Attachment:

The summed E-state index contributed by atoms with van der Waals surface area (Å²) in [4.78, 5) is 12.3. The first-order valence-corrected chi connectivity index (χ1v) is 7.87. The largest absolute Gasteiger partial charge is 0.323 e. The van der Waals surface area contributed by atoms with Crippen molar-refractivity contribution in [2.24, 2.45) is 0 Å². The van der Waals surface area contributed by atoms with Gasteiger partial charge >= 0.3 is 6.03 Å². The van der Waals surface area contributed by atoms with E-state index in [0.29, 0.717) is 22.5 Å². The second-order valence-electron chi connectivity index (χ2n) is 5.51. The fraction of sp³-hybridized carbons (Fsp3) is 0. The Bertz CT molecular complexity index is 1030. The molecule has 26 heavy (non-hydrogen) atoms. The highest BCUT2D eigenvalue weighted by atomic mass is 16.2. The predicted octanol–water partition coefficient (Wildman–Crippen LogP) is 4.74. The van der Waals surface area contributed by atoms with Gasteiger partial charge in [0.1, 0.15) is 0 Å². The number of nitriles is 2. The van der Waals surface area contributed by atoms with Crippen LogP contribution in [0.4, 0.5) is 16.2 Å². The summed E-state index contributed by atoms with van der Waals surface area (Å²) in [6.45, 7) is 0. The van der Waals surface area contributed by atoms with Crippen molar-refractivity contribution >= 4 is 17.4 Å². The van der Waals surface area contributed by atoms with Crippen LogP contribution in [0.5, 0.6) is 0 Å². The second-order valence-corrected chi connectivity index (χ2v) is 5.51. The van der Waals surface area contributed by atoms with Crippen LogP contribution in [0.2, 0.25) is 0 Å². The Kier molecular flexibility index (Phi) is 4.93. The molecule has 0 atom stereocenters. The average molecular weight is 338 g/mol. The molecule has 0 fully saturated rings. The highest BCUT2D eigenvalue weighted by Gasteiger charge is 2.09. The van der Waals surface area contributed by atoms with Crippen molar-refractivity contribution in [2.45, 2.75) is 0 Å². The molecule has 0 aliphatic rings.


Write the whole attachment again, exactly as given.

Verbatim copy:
The summed E-state index contributed by atoms with van der Waals surface area (Å²) in [4.78, 5) is 12.3. The first-order valence-corrected chi connectivity index (χ1v) is 7.87. The largest absolute Gasteiger partial charge is 0.323 e. The van der Waals surface area contributed by atoms with Crippen molar-refractivity contribution in [2.24, 2.45) is 0 Å². The van der Waals surface area contributed by atoms with Gasteiger partial charge >= 0.3 is 6.03 Å². The van der Waals surface area contributed by atoms with E-state index in [0.29, 0.717) is 22.5 Å². The second-order valence-electron chi connectivity index (χ2n) is 5.51. The fraction of sp³-hybridized carbons (Fsp3) is 0. The Bertz CT molecular complexity index is 1030. The molecule has 26 heavy (non-hydrogen) atoms. The highest BCUT2D eigenvalue weighted by atomic mass is 16.2. The predicted octanol–water partition coefficient (Wildman–Crippen LogP) is 4.74. The van der Waals surface area contributed by atoms with Gasteiger partial charge in [0.1, 0.15) is 0 Å². The number of nitriles is 2. The van der Waals surface area contributed by atoms with Crippen LogP contribution in [0.4, 0.5) is 16.2 Å². The summed E-state index contributed by atoms with van der Waals surface area (Å²) in [6.45, 7) is 0. The van der Waals surface area contributed by atoms with Crippen molar-refractivity contribution >= 4 is 17.4 Å². The van der Waals surface area contributed by atoms with Crippen LogP contribution in [0.5, 0.6) is 0 Å². The second-order valence-corrected chi connectivity index (χ2v) is 5.51. The van der Waals surface area contributed by atoms with Crippen LogP contribution in [0.2, 0.25) is 0 Å². The Kier molecular flexibility index (Phi) is 4.93. The molecule has 0 atom stereocenters. The average molecular weight is 338 g/mol. The molecule has 0 fully saturated rings. The highest BCUT2D eigenvalue weighted by Gasteiger charge is 2.09. The van der Waals surface area contributed by atoms with Crippen molar-refractivity contribution in [2.45, 2.75) is 0 Å². The molecule has 0 aliphatic rings.